One of the topics I am currently dealing with in my research is character-level modeling for neural machine translation. Therefore, I was glad to see a paper that appeared on arXiv last week called On the Importance of Word Boundaries in Character-level Neural Machine Translation that shows an interesting hybrid between word-level and character-level models.

At first sight, it may seem that using words is a natural choice—after all human dictionaries consist almost exclusively of word-to-word translations. One of the problems is that the current models can only work with a limited vocabulary (tens of thousands of entries). This is not much if you consider that in inflective languages each word can occur in many forms. Even if we were able to use much larger vocabulary (say one million word forms), most of the word forms would appear so scarcely in the training data, that it would be hardly possible to learn anything useful about them. Also, defining what a word becomes tricky when you need a formal definition. In many languages, splitting text into words is not a simple task at all. It is not only Chinese that does use spaces between words, but similar issues can also appear with long German compounds or in agglutinative languages (like Finnish or Turkish) where one word can correspond to an entire phrase in languages like English.

Let’s take a sentence (from WMT13 test data):

However, the Brennan Centre considers this a myth, stating that electoral
fraud is rarer in the United States than the number of people killed by

This is how an English a word-segmented sentence would like as an input to a word-based translator. Punctuation is processed separately from the words, and word Brennan ended up out of 40k vocabulary.

However , the <unk> Centre considers this a myth , stating that electoral
fraud is rarer in the United States than the number of people killed by
lightning .

Character-level modeling can potentially solve these issues, but it has its own problems. Word level models can store a lot of information about the word usage in the embedding matrix. How a word is used has usually little to do with how it is spelled. Therefore, in character-level models, this information cannot be stored in the embeddings and must be resolved in the later layers that combine the characters together. In some sense, we are forcing the network to learn much more complicated functions of the input than in word-level models. In word-level models, many “irregularities” can be stored in the embeddings. In character-level models, everything needs to be resolved in the later hidden layers. Moreover, character sequences are much longer than word sequences which makes the character-level models slower.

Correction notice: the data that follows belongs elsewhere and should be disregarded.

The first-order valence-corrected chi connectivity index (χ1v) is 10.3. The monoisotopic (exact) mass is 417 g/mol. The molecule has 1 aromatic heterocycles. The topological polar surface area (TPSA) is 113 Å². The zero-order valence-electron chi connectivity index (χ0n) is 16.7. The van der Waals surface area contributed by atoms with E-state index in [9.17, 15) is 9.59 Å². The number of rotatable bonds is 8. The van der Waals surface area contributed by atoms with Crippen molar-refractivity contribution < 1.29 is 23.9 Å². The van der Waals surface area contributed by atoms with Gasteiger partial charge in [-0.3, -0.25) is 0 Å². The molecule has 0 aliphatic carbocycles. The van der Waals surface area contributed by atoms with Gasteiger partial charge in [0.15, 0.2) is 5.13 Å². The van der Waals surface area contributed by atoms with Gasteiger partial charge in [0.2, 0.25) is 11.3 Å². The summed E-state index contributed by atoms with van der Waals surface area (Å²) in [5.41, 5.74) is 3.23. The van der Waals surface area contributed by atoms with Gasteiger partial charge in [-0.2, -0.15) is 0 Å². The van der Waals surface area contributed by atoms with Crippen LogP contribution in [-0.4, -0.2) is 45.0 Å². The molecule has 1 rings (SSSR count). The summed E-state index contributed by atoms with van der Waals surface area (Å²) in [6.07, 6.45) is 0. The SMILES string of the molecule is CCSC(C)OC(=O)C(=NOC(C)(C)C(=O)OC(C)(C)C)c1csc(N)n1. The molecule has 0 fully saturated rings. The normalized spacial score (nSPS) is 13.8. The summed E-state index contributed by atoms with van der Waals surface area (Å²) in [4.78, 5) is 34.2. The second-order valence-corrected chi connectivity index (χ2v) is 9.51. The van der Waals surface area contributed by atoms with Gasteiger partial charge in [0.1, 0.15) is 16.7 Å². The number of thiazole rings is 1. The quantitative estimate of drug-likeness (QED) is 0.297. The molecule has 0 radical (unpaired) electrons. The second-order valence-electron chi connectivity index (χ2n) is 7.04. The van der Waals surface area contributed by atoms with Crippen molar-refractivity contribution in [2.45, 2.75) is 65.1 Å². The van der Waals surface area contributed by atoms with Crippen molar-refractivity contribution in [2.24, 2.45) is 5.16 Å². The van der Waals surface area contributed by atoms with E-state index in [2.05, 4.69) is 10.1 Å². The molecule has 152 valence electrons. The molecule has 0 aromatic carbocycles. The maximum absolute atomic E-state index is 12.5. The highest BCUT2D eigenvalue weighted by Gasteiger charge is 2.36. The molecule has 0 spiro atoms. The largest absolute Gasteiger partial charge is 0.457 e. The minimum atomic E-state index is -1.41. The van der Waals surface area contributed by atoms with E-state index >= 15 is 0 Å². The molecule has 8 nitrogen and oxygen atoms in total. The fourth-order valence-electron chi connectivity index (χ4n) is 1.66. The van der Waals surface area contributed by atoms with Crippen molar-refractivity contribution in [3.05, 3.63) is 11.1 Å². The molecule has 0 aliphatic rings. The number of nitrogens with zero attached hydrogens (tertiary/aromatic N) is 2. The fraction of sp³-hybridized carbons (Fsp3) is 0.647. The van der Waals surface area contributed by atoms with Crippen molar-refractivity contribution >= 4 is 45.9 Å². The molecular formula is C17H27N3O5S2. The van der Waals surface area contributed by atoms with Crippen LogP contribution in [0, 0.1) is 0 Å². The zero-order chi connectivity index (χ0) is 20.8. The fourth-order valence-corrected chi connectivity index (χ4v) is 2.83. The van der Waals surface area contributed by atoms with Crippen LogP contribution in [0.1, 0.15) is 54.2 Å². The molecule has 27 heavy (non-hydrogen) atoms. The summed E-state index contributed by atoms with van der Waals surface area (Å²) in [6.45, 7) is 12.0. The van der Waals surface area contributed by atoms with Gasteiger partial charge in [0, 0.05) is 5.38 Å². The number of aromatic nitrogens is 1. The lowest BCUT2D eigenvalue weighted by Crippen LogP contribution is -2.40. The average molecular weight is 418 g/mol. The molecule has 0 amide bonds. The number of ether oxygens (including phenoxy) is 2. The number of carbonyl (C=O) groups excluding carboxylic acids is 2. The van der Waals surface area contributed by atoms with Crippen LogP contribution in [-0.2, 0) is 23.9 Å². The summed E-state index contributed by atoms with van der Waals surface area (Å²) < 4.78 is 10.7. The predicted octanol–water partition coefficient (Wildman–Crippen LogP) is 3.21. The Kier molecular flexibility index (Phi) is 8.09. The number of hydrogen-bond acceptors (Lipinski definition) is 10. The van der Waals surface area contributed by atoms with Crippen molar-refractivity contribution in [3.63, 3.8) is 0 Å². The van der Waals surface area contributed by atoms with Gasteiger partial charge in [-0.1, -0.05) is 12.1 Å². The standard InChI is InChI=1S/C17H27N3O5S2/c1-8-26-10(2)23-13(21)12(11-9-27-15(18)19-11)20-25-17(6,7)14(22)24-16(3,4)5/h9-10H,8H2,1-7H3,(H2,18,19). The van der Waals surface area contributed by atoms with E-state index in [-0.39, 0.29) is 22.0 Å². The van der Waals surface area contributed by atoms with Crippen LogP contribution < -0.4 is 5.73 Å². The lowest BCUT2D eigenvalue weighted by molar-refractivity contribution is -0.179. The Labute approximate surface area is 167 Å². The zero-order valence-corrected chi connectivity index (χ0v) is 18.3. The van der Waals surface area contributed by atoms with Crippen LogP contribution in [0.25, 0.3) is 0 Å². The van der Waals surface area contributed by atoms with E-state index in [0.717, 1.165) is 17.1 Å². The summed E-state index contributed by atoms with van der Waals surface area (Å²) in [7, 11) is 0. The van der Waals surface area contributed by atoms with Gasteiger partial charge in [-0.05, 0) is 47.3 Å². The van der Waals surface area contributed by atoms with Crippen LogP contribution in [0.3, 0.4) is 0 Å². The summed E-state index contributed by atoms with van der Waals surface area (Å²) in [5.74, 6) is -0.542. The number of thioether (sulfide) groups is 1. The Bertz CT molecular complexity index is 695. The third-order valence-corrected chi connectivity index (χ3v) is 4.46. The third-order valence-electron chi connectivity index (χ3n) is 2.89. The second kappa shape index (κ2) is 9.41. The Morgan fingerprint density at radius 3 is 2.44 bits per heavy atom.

H o w e v e r , ▁ t h e ▁ B r e n n a n ▁ C e n t r e ▁ c o n s i d e r s ▁ t h
i s ▁ a ▁ m y t h , ▁ s t a t i n g ▁ t h a t ▁ e l e c t o r a l ▁ f r a u d ▁
i s ▁ r a r e r ▁ i n ▁ t h e ▁ U n i t e d ▁ S t a t e s ▁ t h a n ▁ t h e ▁ n
u m b e r ▁ o f ▁ p e o p l e ▁ k i l l e d ▁ b y ▁ l i g h t n i n g .

The state-of-the-art models use a segmentation into so-called sub-word units. When using the sub-words, frequent words (which are also those which are the most irregularly used) are kept in the vocabulary intact, less frequent words get split into smaller segments which can go down to separate characters. The least frequent words which get split into characters are often names which are not usually translated anyway, so the segmentation allows easy copying or transliteration which would be difficult to learn on the word-level. The problem of the sub-words is that it is precomputed using some heuristic statistics that are totally unrelated to the translation model. It is not clear if the segmentation suits the model the best.